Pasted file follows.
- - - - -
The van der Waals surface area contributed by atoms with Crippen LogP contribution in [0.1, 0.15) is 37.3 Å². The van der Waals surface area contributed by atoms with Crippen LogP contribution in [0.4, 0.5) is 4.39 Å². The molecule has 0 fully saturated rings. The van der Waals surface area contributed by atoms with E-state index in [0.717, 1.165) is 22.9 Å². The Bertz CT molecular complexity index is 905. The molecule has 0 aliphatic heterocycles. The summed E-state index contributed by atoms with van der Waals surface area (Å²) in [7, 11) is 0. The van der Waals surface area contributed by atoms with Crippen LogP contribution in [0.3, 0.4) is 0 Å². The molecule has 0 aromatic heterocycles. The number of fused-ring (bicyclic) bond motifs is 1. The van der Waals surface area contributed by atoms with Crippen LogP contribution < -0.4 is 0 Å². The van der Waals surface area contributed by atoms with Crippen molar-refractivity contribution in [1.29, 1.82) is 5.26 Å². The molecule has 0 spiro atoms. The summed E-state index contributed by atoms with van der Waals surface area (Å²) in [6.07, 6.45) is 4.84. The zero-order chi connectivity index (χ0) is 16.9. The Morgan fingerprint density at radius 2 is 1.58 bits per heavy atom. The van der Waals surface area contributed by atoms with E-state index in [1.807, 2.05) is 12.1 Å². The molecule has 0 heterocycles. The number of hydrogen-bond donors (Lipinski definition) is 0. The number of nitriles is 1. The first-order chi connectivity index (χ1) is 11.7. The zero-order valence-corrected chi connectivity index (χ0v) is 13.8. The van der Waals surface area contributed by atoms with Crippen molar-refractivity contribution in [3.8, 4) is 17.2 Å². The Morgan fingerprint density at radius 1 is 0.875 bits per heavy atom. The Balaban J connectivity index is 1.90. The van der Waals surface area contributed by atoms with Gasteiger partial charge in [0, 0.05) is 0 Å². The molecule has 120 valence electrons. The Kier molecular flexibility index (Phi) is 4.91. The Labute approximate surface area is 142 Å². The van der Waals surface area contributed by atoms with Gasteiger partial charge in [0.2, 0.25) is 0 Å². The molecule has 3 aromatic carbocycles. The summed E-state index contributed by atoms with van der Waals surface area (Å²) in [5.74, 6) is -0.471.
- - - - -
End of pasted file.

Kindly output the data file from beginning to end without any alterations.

The van der Waals surface area contributed by atoms with Crippen LogP contribution in [0.1, 0.15) is 37.3 Å². The van der Waals surface area contributed by atoms with Crippen LogP contribution in [0.4, 0.5) is 4.39 Å². The molecule has 0 fully saturated rings. The van der Waals surface area contributed by atoms with E-state index in [0.717, 1.165) is 22.9 Å². The Bertz CT molecular complexity index is 905. The molecule has 0 aliphatic heterocycles. The summed E-state index contributed by atoms with van der Waals surface area (Å²) in [7, 11) is 0. The van der Waals surface area contributed by atoms with Crippen LogP contribution in [0.3, 0.4) is 0 Å². The molecule has 0 aromatic heterocycles. The number of fused-ring (bicyclic) bond motifs is 1. The van der Waals surface area contributed by atoms with Crippen LogP contribution < -0.4 is 0 Å². The van der Waals surface area contributed by atoms with Crippen molar-refractivity contribution in [1.29, 1.82) is 5.26 Å². The molecule has 0 spiro atoms. The summed E-state index contributed by atoms with van der Waals surface area (Å²) in [6.07, 6.45) is 4.84. The zero-order chi connectivity index (χ0) is 16.9. The Morgan fingerprint density at radius 2 is 1.58 bits per heavy atom. The van der Waals surface area contributed by atoms with E-state index in [1.807, 2.05) is 12.1 Å². The molecule has 0 heterocycles. The number of hydrogen-bond donors (Lipinski definition) is 0. The number of nitriles is 1. The first-order chi connectivity index (χ1) is 11.7. The zero-order valence-corrected chi connectivity index (χ0v) is 13.8. The van der Waals surface area contributed by atoms with Crippen molar-refractivity contribution in [3.8, 4) is 17.2 Å². The Morgan fingerprint density at radius 1 is 0.875 bits per heavy atom. The Balaban J connectivity index is 1.90. The van der Waals surface area contributed by atoms with Gasteiger partial charge in [0, 0.05) is 0 Å². The molecule has 120 valence electrons. The Kier molecular flexibility index (Phi) is 4.91. The Labute approximate surface area is 142 Å². The van der Waals surface area contributed by atoms with Gasteiger partial charge in [0.2, 0.25) is 0 Å². The molecule has 3 aromatic carbocycles. The summed E-state index contributed by atoms with van der Waals surface area (Å²) in [5.74, 6) is -0.471.